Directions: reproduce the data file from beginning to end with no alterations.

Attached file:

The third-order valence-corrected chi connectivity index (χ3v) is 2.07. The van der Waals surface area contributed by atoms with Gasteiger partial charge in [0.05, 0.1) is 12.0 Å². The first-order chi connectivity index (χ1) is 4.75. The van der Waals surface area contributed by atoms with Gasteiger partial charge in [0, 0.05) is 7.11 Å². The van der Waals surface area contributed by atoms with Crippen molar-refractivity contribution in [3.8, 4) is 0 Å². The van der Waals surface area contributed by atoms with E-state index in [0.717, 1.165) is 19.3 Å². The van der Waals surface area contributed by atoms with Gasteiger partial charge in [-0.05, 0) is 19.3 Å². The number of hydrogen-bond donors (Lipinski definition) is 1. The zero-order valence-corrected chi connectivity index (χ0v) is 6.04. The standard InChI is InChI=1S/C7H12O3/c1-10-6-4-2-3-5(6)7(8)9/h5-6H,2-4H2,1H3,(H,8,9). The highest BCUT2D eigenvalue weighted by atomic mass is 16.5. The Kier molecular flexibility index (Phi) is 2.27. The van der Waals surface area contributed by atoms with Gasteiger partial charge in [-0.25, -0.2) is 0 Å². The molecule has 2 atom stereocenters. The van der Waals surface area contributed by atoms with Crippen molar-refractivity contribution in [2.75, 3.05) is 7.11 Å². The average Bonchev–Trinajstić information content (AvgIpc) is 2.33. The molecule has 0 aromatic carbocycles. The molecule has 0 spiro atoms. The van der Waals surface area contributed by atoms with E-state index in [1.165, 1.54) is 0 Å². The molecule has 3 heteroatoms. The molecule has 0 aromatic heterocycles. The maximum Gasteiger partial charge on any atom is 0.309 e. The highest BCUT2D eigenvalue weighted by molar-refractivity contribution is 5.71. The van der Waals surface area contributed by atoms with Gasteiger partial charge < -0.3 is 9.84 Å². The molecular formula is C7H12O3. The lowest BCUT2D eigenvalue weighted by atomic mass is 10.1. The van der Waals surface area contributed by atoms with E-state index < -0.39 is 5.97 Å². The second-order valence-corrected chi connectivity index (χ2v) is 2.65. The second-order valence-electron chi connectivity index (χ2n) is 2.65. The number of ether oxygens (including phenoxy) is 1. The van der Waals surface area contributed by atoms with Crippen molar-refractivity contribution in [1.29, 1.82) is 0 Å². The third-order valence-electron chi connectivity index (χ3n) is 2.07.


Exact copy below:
The third-order valence-corrected chi connectivity index (χ3v) is 2.07. The van der Waals surface area contributed by atoms with Gasteiger partial charge in [0.05, 0.1) is 12.0 Å². The first-order chi connectivity index (χ1) is 4.75. The van der Waals surface area contributed by atoms with Gasteiger partial charge in [0, 0.05) is 7.11 Å². The van der Waals surface area contributed by atoms with Crippen molar-refractivity contribution in [3.8, 4) is 0 Å². The van der Waals surface area contributed by atoms with E-state index in [0.717, 1.165) is 19.3 Å². The van der Waals surface area contributed by atoms with Gasteiger partial charge in [-0.05, 0) is 19.3 Å². The number of hydrogen-bond donors (Lipinski definition) is 1. The zero-order valence-corrected chi connectivity index (χ0v) is 6.04. The standard InChI is InChI=1S/C7H12O3/c1-10-6-4-2-3-5(6)7(8)9/h5-6H,2-4H2,1H3,(H,8,9). The highest BCUT2D eigenvalue weighted by atomic mass is 16.5. The Kier molecular flexibility index (Phi) is 2.27. The van der Waals surface area contributed by atoms with Gasteiger partial charge in [-0.25, -0.2) is 0 Å². The molecule has 2 atom stereocenters. The van der Waals surface area contributed by atoms with Crippen molar-refractivity contribution in [2.75, 3.05) is 7.11 Å². The average Bonchev–Trinajstić information content (AvgIpc) is 2.33. The molecule has 0 aromatic carbocycles. The molecule has 0 spiro atoms. The van der Waals surface area contributed by atoms with E-state index in [1.165, 1.54) is 0 Å². The molecule has 3 heteroatoms. The molecule has 0 aromatic heterocycles. The maximum Gasteiger partial charge on any atom is 0.309 e. The highest BCUT2D eigenvalue weighted by molar-refractivity contribution is 5.71. The van der Waals surface area contributed by atoms with Gasteiger partial charge < -0.3 is 9.84 Å². The molecular formula is C7H12O3. The lowest BCUT2D eigenvalue weighted by atomic mass is 10.1. The van der Waals surface area contributed by atoms with E-state index < -0.39 is 5.97 Å². The second-order valence-corrected chi connectivity index (χ2v) is 2.65. The second-order valence-electron chi connectivity index (χ2n) is 2.65. The number of ether oxygens (including phenoxy) is 1. The van der Waals surface area contributed by atoms with Crippen molar-refractivity contribution in [1.29, 1.82) is 0 Å². The third-order valence-electron chi connectivity index (χ3n) is 2.07.